A tired king rallies his followers for one more push; a bitter manipulator takes power through murder and vice; an opportunistic knight plies his trade while his once diminutive scoundrel of a follower ascends to royalty.
We’re going to wrap our look at ‘The Shakespearean RPG Journey’ through our final section – The Histories. It’s not as boring as all those English teachers made it seem – but be careful, even I might end up using the term ‘Henriad’.
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Most of the time the histories are the ‘forgotten’ classification of the Shakespeare plays because most of them fit into a ‘tragedy’ or ‘comedy’ mould. Combined with the fact that a lot of Shakespeare’s non-histories also feature historical characters such as MacBeth or Cleopatra, it can get quite confusing. This can lead to them getting lost in the shuffle. Which is a real shame because they are so much more than simple accounts of history. To see why, we’re going to look at both sets of tetralogies called the Henriad.
Set The Murderous Machievel To School
If you don’t know, Shakespeare’s first and second Henriad (and some of his other works) function as a multi-play tale, accounting both the history of the English war of the roses and the rise of Henry V. Let’s Just take a moment to acknowledge the fact that in Shakespeare’s day, assembling such a work of history would require a level of historical knowledge and intellect far above the common man, let alone the ability to assemble it into an series of exciting narratives featuring a cast of characters that would make George RR Martin panic.
But you have to remember that Shakespeare was writing in a certain time for a certain audience. For his audience, this may have actually been the closest to a history lesson some of them gained, so what he said mattered and his influence on how the narrative of historical events were portrayed was important. In short, his plays could literally shape peoples view of historical events involving the monarchy. Unsurprisingly then, the monarchy at the time were more than interested in the content of Will’s works.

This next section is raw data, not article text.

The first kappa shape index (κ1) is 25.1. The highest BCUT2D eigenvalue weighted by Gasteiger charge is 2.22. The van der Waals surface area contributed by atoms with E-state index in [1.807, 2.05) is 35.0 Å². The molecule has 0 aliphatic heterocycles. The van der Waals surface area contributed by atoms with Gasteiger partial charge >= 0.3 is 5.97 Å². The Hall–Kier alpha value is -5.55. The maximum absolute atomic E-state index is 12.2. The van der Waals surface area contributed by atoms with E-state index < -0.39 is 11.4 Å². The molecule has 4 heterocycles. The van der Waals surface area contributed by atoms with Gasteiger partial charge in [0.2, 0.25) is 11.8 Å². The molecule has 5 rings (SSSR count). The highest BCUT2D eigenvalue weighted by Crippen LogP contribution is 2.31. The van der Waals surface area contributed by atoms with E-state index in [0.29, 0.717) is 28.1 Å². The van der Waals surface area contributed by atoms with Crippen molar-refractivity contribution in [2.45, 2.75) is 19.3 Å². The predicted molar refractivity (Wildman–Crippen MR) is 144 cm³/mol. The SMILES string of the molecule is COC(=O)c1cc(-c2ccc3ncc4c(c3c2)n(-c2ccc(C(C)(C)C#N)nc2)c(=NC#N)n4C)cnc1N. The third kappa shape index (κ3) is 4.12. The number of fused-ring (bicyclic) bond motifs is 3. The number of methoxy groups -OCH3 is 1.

Which, considering what Shakespeare did with some of these plays, makes him a pretty brave man. On the surface, the plays appear to go along with Tudor propaganda, painting the deposed family of York as horrid people but dig a little deeper and you’ll see that Shakespeare is critiquing the whole establishment – this is a tear-down of Tudor politicking and Machiavellian scheming disguised in the nostalgic coat of medieval England. This allowed him to sidestep the ban on plays touching on matters of divinity or state. But how did he get away with this? Why was he not arrested?
Well, the simple truth is he refused to take sides. His characters didn’t become vocal proponents of one side or another but instead espoused values that would be true to their character. He took the time to show the effects infighting had on the English nation but seemingly refused to place blame on one side. Whatever his actual political views he instead presented a portrait from which others could judge. By not taking sides over smaller contemporary issues, he allows the bigger picture (and bigger problem) to be exposed. As his plays progress throughout his life, he changes the view. He starts by suggesting that rebellion against monarchy is only undertakable by madmen, then slowly understands the rebels in his fiction but cannot side with them, until finally, he begins to espouse the killing of a tyrannical ruler (although by then, he’d moved away from English history in order to further shadow his point). By the time we get to the end, we begin to understand the zeitgeist collapsing the Tudor society at the time that continued to heighten. Seven years after Shakespeare’s death, a printed folio was released. Nine years after that it was re-printed due to popular demand. A decade later, the country was in the grip of civil war.